Co-Authors: H Agakishiev, M M Aggarwal, Zubayer Ahammed, A V Alakhverdyants, I Alekseev, Jefferson Alford, B.d. Anderson, C. D. Anson, D Arkhipkin, G S Averichev

    Abstract:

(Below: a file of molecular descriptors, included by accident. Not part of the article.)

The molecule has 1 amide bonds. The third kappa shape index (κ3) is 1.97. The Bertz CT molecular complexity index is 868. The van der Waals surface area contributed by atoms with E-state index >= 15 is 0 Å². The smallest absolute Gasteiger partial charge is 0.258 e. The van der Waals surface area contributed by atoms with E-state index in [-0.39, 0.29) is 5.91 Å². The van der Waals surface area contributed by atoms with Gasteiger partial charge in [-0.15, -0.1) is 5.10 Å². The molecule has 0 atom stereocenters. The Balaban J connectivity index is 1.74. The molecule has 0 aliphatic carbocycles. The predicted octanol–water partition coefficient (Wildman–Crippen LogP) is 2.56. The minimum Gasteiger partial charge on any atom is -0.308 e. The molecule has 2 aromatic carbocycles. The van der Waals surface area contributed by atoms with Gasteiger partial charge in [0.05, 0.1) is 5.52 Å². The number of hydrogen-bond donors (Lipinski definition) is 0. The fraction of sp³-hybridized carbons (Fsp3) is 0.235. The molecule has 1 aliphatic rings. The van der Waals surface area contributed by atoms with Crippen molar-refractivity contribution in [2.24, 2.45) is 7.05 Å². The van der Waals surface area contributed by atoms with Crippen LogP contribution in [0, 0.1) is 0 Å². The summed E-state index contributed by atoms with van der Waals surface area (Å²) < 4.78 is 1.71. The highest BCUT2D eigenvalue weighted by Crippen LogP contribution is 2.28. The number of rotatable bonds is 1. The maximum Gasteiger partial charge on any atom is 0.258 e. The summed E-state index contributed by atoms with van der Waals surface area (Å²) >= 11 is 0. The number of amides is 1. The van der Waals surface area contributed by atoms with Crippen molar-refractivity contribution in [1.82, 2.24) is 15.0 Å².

High-energy nuclear collisions create an energy density similar to that of the universe microseconds after the Big Bang, and in both cases, matter and Antimatter are formed with comparable abundance. However, the relatively short-lived expansion in nuclear collisions allows Antimatter to decouple quickly from matter, and avoid annihilation. Thus, a high energy accelerator of heavy nuclei is an efficient means of producing and studying Antimatter. The Antimatter helium-4 nucleus ($^4\bar{He}$), also known as the anti-{\alpha} ($\bar{\alpha}$), consists of two antiprotons and two antineutrons (baryon number B=-4). It has not been observed previously, although the {\alpha} particle was identified a century ago by Rutherford and is present in cosmic radiation at the 10% level. Antimatter nuclei with B < -1 have been observed only as rare products of interactions at particle accelerators, where the rate of antinucleus production in high-energy collisions decreases by about 1000 with each additional antinucleon. We present the observation of the Antimatter helium-4 nucleus, the heaviest observed antinucleus. In total 18 $^4\bar{He}$ counts were detected at the STAR experiment at RHIC in 10$^9$ recorded Au+Au collisions at center-of-mass energies of 200 GeV and 62 GeV per nucleon-nucleon pair. The yield is consistent with expectations from thermodynamic and coalescent nucleosynthesis models, which has implications beyond nuclear physics.